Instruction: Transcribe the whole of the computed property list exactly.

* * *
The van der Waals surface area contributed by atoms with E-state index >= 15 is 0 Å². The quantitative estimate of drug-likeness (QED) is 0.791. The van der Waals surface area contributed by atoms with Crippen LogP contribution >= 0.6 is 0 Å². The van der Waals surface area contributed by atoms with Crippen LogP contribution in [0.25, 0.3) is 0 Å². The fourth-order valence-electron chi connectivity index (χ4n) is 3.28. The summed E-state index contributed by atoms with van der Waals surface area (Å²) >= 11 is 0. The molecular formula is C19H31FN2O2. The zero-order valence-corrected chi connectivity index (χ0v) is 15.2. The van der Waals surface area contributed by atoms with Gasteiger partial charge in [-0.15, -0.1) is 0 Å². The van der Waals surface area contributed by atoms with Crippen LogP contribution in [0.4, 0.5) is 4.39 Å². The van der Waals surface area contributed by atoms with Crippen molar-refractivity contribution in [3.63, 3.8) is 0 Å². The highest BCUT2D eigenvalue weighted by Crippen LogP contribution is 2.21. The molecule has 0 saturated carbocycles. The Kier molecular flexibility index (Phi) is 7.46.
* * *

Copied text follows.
The van der Waals surface area contributed by atoms with E-state index >= 15 is 0 Å². The quantitative estimate of drug-likeness (QED) is 0.791. The van der Waals surface area contributed by atoms with Crippen LogP contribution >= 0.6 is 0 Å². The van der Waals surface area contributed by atoms with Crippen LogP contribution in [0.25, 0.3) is 0 Å². The fourth-order valence-electron chi connectivity index (χ4n) is 3.28. The summed E-state index contributed by atoms with van der Waals surface area (Å²) >= 11 is 0. The molecular formula is C19H31FN2O2. The zero-order valence-corrected chi connectivity index (χ0v) is 15.2. The van der Waals surface area contributed by atoms with Gasteiger partial charge in [-0.15, -0.1) is 0 Å². The van der Waals surface area contributed by atoms with Crippen LogP contribution in [0.4, 0.5) is 4.39 Å². The van der Waals surface area contributed by atoms with Crippen molar-refractivity contribution in [3.63, 3.8) is 0 Å². The highest BCUT2D eigenvalue weighted by Crippen LogP contribution is 2.21. The molecule has 0 saturated carbocycles. The Kier molecular flexibility index (Phi) is 7.46.